Day: May 9, 2020

Life after furlough leave – Employment issues employers may face

As it is anticipated that the Coronavirus Job Retention Scheme will come to an end, following a winding down period, employers are having to consider now how they are likely to have to manage their businesses going forward with a view to safeguarding the future viability of their organisations.

Partner Sue Dowling, head of Blandy & Blandy Solicitors’ Employment Law team, explains some of the issues facing employers at the end of the Coronavirus Job Retention Scheme, that has enabled organisations to place staff on Government supported furlough leave.

Here are some of the potential issues on which an employer may need to reflect in relation to the post-furlough employment landscape…

Employees returning to work after furlough

The basis on which employees return to work following a period of furlough leave will vary depending on the particular circumstances (primarily the legal basis on which the employees went on furlough,

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UK workers anxious about returning to workplace

44 per cent of employees feel anxious about returning to their workplace because of Covid-19 according to a new survey published by the CIPD.

The CIPD’s survey, a sample of 1,000 employees, highlights the need for businesses to be thinking about their people in every decision they make and ensure their concerns are addressed in the return to the workplace. Consequently, the CIPD believes it is crucial that the Government’s working safely guidance for employers recognises the legitimate concerns many workers will have about a return to the workplace. The guidance needs to provide clarity on key employer obligations on health and safety and employment rights and highlight that businesses should put their people and their concerns first when returning workers to the workplace.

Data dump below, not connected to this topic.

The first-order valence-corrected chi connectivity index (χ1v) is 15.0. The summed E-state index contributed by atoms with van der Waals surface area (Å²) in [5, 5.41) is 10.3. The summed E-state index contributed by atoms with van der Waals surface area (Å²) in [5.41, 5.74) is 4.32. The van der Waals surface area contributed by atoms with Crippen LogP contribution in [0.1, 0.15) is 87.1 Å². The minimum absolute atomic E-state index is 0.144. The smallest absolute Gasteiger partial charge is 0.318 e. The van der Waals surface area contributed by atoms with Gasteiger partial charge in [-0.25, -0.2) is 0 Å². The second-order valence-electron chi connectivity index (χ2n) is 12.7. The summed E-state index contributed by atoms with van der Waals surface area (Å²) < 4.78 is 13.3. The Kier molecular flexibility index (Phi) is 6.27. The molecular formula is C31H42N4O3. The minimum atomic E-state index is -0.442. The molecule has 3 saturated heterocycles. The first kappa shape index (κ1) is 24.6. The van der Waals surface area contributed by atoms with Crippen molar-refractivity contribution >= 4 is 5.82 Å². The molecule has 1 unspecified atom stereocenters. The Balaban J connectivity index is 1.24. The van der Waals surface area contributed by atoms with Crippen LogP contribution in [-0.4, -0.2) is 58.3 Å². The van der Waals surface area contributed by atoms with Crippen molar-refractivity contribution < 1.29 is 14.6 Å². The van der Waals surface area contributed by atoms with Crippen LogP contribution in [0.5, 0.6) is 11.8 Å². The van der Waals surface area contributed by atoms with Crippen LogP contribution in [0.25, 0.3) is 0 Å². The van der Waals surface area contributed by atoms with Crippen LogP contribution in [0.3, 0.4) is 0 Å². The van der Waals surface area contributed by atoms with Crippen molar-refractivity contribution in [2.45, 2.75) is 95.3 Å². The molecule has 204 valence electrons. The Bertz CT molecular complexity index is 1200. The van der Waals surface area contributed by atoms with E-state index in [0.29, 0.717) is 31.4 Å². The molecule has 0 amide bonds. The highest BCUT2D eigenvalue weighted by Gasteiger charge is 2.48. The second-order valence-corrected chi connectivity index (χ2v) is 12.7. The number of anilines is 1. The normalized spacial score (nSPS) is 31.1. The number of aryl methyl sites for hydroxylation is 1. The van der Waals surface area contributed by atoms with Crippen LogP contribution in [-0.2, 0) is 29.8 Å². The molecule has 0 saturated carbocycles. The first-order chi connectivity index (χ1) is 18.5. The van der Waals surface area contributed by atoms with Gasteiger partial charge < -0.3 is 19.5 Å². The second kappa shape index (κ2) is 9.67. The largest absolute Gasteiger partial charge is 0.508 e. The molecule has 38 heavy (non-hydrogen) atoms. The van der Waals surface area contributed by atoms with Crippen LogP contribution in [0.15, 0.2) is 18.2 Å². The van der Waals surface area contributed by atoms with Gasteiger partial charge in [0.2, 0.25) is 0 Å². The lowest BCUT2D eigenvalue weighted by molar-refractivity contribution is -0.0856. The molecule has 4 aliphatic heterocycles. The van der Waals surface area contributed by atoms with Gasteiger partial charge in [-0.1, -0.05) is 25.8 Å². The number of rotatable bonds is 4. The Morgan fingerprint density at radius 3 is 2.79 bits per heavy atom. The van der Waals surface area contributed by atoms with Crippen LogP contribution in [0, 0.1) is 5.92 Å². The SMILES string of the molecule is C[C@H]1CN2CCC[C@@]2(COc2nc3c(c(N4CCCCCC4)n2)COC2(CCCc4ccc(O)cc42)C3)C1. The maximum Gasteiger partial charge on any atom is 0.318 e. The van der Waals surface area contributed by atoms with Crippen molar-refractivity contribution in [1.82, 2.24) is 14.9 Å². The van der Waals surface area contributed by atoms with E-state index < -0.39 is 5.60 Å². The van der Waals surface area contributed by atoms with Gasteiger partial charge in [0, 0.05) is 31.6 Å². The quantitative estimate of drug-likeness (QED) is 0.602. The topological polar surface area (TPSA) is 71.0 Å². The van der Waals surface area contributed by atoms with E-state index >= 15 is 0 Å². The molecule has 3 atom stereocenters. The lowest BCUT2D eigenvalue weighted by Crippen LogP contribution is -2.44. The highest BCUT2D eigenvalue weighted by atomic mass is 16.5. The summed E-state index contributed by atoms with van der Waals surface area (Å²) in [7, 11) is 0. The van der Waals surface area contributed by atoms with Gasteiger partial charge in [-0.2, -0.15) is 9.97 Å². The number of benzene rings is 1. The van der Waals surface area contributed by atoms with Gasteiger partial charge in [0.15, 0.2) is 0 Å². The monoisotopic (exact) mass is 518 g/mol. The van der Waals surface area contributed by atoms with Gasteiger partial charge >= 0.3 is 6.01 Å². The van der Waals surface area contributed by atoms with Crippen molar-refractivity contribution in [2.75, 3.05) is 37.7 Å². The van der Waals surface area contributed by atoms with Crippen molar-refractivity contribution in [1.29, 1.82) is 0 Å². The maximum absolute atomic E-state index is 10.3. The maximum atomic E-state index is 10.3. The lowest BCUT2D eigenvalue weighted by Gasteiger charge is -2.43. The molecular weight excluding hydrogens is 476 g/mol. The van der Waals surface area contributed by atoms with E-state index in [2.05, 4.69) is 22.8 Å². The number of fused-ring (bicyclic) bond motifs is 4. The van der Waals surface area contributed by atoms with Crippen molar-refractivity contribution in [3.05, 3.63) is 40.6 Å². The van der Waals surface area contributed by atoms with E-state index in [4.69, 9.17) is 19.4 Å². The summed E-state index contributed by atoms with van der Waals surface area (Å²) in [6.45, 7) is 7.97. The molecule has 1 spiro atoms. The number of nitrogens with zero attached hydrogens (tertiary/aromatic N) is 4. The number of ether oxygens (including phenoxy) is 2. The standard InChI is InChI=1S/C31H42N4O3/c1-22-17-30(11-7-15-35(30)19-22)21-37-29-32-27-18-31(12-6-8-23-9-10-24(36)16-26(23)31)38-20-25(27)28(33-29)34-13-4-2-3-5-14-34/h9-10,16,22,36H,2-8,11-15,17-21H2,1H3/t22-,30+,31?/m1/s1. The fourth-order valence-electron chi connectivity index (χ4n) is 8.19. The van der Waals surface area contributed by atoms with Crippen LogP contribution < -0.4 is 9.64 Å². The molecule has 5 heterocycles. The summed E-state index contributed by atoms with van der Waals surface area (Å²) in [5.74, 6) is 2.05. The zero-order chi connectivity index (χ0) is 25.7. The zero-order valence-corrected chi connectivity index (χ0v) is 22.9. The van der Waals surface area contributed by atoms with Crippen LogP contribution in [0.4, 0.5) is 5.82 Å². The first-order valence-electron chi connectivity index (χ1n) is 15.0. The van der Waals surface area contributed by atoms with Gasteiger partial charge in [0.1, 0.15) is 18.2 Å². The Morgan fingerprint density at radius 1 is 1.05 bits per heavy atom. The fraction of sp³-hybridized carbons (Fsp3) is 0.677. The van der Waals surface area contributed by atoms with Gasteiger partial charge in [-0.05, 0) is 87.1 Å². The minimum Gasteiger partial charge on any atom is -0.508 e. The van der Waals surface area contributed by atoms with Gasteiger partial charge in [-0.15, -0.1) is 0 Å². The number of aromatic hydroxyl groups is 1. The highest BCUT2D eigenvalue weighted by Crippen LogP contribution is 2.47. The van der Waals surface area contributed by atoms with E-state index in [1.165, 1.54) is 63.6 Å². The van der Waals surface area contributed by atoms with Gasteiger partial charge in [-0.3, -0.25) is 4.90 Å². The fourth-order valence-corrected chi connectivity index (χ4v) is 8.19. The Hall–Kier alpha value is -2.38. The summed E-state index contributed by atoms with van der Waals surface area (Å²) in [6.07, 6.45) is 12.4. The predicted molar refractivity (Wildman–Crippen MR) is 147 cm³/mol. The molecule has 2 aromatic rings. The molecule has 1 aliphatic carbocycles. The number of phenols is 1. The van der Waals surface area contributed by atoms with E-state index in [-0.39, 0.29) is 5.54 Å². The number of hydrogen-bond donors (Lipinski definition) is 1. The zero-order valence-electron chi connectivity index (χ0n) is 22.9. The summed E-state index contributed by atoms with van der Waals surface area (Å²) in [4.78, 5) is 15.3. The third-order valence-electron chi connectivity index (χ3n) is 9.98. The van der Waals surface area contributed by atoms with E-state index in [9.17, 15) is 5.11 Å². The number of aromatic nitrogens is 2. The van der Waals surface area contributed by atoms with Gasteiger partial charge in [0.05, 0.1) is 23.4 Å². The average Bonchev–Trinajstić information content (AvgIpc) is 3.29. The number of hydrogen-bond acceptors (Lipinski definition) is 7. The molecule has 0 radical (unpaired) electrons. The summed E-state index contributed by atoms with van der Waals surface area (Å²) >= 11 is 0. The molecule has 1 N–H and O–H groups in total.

Ahead of the government’s announcement on Sunday, Peter Cheese, Chief Executive of the CIPD, the professional body for HR and people development, said:  “The Government’s draft

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COVID-19 daily wrap: Three-step plan to lift restrictions

The National Cabinet has introduced a three-step framework on easing coronavirus restrictions, with states and territories to decide on their own pace. Premier Mark McGowan on Sunday will announce which coronavirus restrictions will be lifted in Western Australia

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How the pandemic is affecting the WSJ’s events business

Kerry Flynn of CNN Business explores how media operations such as The Wall Street Journal have had their events business affected by the coronavirus pandemic.

Flynn writes, “The Wall Street Journal hosts hundreds of events every year, from intimate dinners for its C-suite communities to big conferences like WSJ Tech Live and the Future of Everything. Tickets for the Future of Everything can cost up to $1,800 for a three-day pass.

“Those tentpole events require significant planning. The Journal’s events team started coordinating this year’s Future of Everything festival, scheduled for May 11 to 13 in New York City, last April. Leigh Gilmore, the Journal’s general manager of live journalism, said by March her team knew it couldn’t go on.

“The format of the virtual series is similar to the in-person event with the Journal’s editors leading panels about technology, innovation and business. For now access is free and

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